Teufel notes that the US ranks low—126th out of 139 countries, according to the World Justice Project—in measures of our justice system’s accessibility and affordability. The US ranks equally poorly—122nd out of 139 countries— in ensuring that civil justice is free of discrimination. “We have discrimination and access gaps in our justice system that are worse than not only the richest countries but also most lower-middle- and middle-income countries.”
One solution, he says, is to permit nonlawyers—for instance, paralegals or social workers trained in specific areas of legal practice—to advise and represent people in noncriminal cases. Software programs could also provide legal advice and assist with forms, documents, and legal communications. Both Arizona and Utah are experimenting with such “legal sandbox” approaches, but it will take years to fully scale those strategies within and across states, Teufel says.
Since leaving Moravian at the end of the 2020–21 academic year, Teufel has worked on the Utah and Ontario legal sandbox innovation projects as well as the pending legislation and Supreme Court rules in Delaware; he’s also consulting with the Pew Charitable Trusts and the National Center for Medical-Legal Partnership on ways to improve the nation’s civil justice system.
When he was an undergrad, Teufel began studying mathematical psychology, then realized he yearned to do work with more direct social impact.
“I wandered the earth and lived under a philosophy of trying to work hard and do something that aligned with my interests and values,” he says. To date, he’s worked in research institutes, universities, and nonprofit and for-profit organizations in 30 different states.
While directing the public health program at Moravian University, Teufel hoped to awaken a sense of pragmatic compassion in his students—“a way to examine the world based on reason and common sense...and to realize that helping other people is a positive thing. It is important to develop relatedness and autonomy among students—after that, developing competence is more feasible.”
The bad and good news, he says, is that current inequities—whether in evictions, civil justice, or other realms of human life—were created by people; therefore, people are responsible for changing them. “We have to look at one social policy at a time as we unravel these things that have been in the making for decades. It will take time and effort to undo them.” One simple solution at a time, across time, helps to unravel complex social problems.
Anndee Hochman is a journalist, essayist, and storyteller. Her column, “The Parent Trip,” appears weekly in the Philadelphia Inquirer, and her work has also been published in Poets & Writers, Broad Street Review, Purple Clover, and other print and online venues. She is the author of Anatomies: A Novella and Stories as well as an essay collection, Everyday Acts & Small Subversions: Women Reinventing Family, Community and Home.
On the second floor of the Sally Breidegam Miksiewicz Center for Health Sciences, where their offices were located, Ben Coleman and James Teufel would often run into each other in the hallway and stop to talk about their work. Teufel, associate professor of public health, would lament that his research into evictions in Delaware had run into a wall. Teufel needed data, and the state insisted that it would be too difficult to provide.
Coleman, professor of computer science, offered to join Teufel in a meeting with two of Delaware’s tech employees. Their concern was that it would simply take too much time for the state to provide the information Teufel wanted. Once Coleman explained that the state simply needed to provide a raw dump of data from their database and that he would then work with the data to answer Teufel’s questions, the wall came down. Coleman received court data on evictions in Delaware from 2017 to 2020, and the hard work of data wrangling began.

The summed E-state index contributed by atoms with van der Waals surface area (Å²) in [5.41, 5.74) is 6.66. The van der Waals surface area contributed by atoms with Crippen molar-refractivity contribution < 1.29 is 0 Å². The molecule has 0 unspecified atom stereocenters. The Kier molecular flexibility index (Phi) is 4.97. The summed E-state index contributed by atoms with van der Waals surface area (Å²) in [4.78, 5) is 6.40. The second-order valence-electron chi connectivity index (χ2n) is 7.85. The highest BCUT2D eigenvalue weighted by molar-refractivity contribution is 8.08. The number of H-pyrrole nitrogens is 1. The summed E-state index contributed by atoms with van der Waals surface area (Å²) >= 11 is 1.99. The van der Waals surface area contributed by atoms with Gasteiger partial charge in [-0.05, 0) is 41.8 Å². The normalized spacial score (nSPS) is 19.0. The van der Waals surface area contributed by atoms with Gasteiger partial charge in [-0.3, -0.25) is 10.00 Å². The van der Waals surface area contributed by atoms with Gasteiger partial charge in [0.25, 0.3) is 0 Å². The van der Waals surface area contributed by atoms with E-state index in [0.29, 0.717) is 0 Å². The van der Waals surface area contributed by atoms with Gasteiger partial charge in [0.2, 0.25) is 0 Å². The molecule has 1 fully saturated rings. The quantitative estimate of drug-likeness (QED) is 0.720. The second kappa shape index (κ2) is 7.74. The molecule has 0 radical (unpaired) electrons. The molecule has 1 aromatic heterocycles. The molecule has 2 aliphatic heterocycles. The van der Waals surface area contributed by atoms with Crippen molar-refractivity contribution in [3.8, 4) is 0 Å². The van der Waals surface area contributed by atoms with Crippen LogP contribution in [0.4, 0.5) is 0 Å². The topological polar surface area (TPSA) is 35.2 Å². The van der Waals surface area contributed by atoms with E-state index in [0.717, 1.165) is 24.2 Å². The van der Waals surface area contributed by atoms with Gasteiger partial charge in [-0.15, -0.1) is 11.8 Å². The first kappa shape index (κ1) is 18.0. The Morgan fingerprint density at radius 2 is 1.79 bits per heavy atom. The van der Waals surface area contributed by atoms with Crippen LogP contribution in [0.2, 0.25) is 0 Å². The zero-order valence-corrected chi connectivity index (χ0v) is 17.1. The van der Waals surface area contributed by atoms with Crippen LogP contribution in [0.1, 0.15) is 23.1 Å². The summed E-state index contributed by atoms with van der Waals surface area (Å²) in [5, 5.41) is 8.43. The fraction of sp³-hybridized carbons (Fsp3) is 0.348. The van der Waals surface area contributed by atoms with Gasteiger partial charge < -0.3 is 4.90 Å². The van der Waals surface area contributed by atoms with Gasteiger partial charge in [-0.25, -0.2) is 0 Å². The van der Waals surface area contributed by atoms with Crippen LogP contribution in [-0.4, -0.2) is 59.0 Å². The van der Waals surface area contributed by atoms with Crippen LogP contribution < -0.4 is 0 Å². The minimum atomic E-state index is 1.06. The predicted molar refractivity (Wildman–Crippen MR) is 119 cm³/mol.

Data wrangling is the process of creating code to manipulate data into a form that allows you to extract the specific information you want. Teufel would explain what he needed, and Coleman would wrangle it out of the data. But the first step was to define terms.
For example, Teufel wanted to know the length of time to eviction. “But what is eviction?” asks Coleman. “Is it when a judgement is made in favor of the landlord? Or when the constable delivers the eviction notice? Is it when the tenant vacates the property? James and I had to work through careful definitions, and then I wrote the code to process the data and do the measurement.”
Eviction cases are termed landlord/tenant cases, and each of the legal events in a case is represented in a sequence of time-stamped dockets. For example, the ruling in favor of the landlord is one docket. A constable issuing an eviction notice to a tenant is another. “Case satisfied” is the final docket. The cases Coleman and Teufel were analyzing had an average of 15 dockets, each assigned a code.
Coleman had data for 50,000 cases. Multiply that by 15 dockets, and you have 750,000 rows of data. “It is infeasible for a human to analyze that quantity of information,” Coleman points out. He wrote the code to process the data and do the measurements required to answer Teufel’s questions.
“But what if I get it wrong?” adds Coleman. “We all know that errors can occur in coding.” And in this project, Teufel would take Coleman’s findings to the state of Delaware where politicians make decisions on those findings. The consequences of an error could have significant human ramifications. So the next step for Coleman was verification and validation, which involved testing the smaller concepts within the code.
“I love this project,” says Coleman. “It’s been great working with James, and the work is real and impactful, and I’m proud to be a part of it.” But Coleman enjoys an added reward. He uses this project in his data wrangling course at Moravian, where students write their own code using the data. “We talk about how to aggregate and manipulate data, how to work with time math, and how to verify and validate.”
They also learn how this seemingly siloed computer work connects to people’s lives. “This is where I am teaching the liberal arts,” says Coleman. “There are people behind this; what we do with this data matters to their lives.” —Claire Kowalchik P'22
In his Pulitzer prize–winning book Evicted: Poverty and Profit in the American City, Matthew Desmond, professor of sociology at Princeton University, draws readers into the experiences of eight families in Milwaukee who struggle to keep even a dilapidated roof over their heads. He opens our eyes not only to the plight of the poor but the societal dynamics that keep them there. Desmond does not, however, dwell in despair. He also offers ideas for resolving this crisis, which impacts communities across our nation.